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Giblet Broth.jpg

Giblet Broth

Don't throw those giblets away! With just a bit of time and attention, they will make a delicious broth you can use in Thanksgiving Gravy, Herbed Bread Stuffing, or any dish where you would normally use chicken broth.


Giblet Broth simmering on the Adventure Kitchen stove.

Giblet Broth simmering on the Adventure Kitchen stove.

Giblets from one turkey

2 Tablespoons olive oil

1 large yellow onion

2 carrots

1 celery stalk

1 Bay leaf

4-5 black peppercorns

About 10 sprigs fresh parsley

About 10 sprigs fresh thyme

Salt and pepper



1. Discard the liver (or save it for another use).  Use a meat cleaver or other strong knife to chop the neck into smaller pieces, about 1-2 inches in length. Cut the heart and gizzard into smaller pieces, cutting each organ into rough fourths.

The giblets consist of the neck, heart, gizzard and liver. The heart, gizzard and liver are usually packaged into a small bag together, with the neck separate.  All of these are usually found stuffed inside the main cavity of the bird.

2. Warm the olive oil in a medium-sized pan over medium-high heat.  When hot, add the neck pieces to brown them in the hot oil. As they release from the pan, toss them around to brown evenly on all sides. When the neck is brown, add the heart and gizzard pieces to brown briefly in the pan.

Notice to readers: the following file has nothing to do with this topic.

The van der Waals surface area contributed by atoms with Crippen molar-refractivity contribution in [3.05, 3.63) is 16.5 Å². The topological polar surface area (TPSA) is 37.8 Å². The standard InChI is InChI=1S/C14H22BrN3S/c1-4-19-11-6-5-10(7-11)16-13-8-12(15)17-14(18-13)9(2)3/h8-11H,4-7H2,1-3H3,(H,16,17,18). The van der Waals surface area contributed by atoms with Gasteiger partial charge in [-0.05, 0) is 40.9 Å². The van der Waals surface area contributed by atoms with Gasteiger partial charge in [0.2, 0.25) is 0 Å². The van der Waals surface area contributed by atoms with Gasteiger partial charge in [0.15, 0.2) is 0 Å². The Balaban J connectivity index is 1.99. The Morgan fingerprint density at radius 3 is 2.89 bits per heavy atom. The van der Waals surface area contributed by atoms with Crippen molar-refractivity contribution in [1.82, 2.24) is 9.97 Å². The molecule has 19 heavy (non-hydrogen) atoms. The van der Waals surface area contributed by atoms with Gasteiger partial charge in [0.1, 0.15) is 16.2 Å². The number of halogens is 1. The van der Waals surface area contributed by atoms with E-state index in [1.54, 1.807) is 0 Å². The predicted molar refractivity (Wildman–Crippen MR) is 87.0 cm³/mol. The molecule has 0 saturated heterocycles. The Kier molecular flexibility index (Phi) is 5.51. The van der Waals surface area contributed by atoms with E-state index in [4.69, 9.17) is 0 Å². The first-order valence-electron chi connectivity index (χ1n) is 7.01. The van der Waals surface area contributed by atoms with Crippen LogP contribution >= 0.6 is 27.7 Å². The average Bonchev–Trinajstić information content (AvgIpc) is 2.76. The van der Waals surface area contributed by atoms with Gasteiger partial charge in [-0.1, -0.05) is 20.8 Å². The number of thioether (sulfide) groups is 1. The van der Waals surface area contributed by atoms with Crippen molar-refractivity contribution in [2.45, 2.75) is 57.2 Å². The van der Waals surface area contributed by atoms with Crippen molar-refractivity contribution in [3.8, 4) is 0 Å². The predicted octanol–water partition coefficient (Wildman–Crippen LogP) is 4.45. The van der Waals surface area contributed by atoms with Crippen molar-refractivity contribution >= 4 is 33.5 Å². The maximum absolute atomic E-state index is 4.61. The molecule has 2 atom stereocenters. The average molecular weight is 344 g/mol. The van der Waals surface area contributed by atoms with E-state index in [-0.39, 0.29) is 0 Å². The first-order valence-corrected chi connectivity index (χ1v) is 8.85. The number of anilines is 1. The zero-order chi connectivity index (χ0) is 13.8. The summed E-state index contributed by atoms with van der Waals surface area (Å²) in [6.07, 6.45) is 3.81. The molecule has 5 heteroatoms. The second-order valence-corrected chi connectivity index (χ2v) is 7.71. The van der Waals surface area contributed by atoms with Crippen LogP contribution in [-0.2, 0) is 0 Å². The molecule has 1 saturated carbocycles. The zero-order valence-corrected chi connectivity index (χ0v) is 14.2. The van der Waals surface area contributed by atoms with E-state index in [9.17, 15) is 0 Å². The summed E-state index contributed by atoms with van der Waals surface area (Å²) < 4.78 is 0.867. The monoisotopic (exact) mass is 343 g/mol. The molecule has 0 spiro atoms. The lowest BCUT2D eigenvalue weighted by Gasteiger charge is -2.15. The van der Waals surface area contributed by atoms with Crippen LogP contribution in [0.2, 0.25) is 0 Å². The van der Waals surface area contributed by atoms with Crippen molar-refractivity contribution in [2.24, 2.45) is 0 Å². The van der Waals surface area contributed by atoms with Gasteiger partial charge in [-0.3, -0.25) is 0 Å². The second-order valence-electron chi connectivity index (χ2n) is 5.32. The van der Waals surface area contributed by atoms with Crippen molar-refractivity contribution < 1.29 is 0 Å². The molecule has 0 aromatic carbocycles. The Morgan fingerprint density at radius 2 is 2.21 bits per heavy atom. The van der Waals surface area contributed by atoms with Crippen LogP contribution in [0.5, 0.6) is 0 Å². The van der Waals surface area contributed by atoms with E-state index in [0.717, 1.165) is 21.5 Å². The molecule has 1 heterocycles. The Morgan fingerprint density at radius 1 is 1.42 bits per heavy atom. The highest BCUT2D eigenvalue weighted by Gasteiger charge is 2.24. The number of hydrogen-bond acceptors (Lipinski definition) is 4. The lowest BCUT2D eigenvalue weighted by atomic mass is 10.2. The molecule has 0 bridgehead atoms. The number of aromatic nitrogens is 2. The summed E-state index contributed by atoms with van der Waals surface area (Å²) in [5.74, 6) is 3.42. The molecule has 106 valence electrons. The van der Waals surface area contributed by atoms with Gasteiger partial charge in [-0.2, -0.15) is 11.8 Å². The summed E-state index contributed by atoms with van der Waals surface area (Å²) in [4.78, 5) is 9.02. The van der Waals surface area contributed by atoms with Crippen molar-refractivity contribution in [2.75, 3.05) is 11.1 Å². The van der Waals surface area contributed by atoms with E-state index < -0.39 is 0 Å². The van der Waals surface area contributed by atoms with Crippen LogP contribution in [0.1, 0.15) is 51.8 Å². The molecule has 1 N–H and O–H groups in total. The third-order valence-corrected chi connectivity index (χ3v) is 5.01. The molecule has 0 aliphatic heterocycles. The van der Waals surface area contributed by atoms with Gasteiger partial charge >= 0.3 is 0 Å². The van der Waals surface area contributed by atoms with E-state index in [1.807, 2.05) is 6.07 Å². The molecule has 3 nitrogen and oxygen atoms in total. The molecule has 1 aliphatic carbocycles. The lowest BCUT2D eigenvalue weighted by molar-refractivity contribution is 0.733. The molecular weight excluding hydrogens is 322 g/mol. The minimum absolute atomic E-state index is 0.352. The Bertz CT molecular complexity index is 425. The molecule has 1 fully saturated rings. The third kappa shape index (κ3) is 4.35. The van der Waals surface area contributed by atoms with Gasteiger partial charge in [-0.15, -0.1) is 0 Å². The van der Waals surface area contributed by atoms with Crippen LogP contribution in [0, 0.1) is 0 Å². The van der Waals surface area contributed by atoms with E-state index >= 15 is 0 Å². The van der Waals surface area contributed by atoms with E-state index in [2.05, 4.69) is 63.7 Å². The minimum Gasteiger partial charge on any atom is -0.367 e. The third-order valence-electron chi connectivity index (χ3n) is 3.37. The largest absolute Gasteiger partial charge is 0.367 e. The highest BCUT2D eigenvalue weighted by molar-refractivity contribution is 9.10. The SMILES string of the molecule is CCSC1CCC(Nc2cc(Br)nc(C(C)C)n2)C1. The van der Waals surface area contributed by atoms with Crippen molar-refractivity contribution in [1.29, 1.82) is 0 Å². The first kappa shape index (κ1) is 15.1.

3. While the meat browns, chop the onion, carrots and celery into rough, large pieces. When the meat has finished browning, add them to the pan, tossing them with the meat to brown and soften for about 5 minutes. As the vegetables release their juices, they will begin to loosen the brown bits from the bottom of the pan.

4. Add the bay leaf, peppercorns, parsley and thyme to the pan. Generously season everything with salt and pepper. Add cold water to cover all ingredients by about an inch.

5. Set the lid on askew and bring to a simmer. When the water begins to simmer, turn the heat to medium-low. Adjust the temperature as needed to produce occasional gentle bubbles but not to boil vigorously. Strong boiling will result in a cloudy, fatty broth.

6. Let the broth simmer very gently for as long as possible, up to 4-5 hours. The longer it simmers, the more rich and flavorful it will turn out.

Degreasing Pitcher

7. When finished, strain the broth into a degreasing pitcher or other bowl or measuring cup.  As it sits, the fat will rise to the top. Skim the fat and allow broth to cool completely to room temperature before covering and storing.

8. Your Giblet Broth is ready! You may use it right away or store it in the freezer or refrigerator. May be frozen for up to 6 months. If stored in the refrigerator, bring it to a boil every 3 days to keep it from spoiling. Giblet Broth may be used for Thanksgiving cooking such as Thanksgiving Gravy and Herbed Bread Stuffing, or for any dish where you would normally use chicken broth.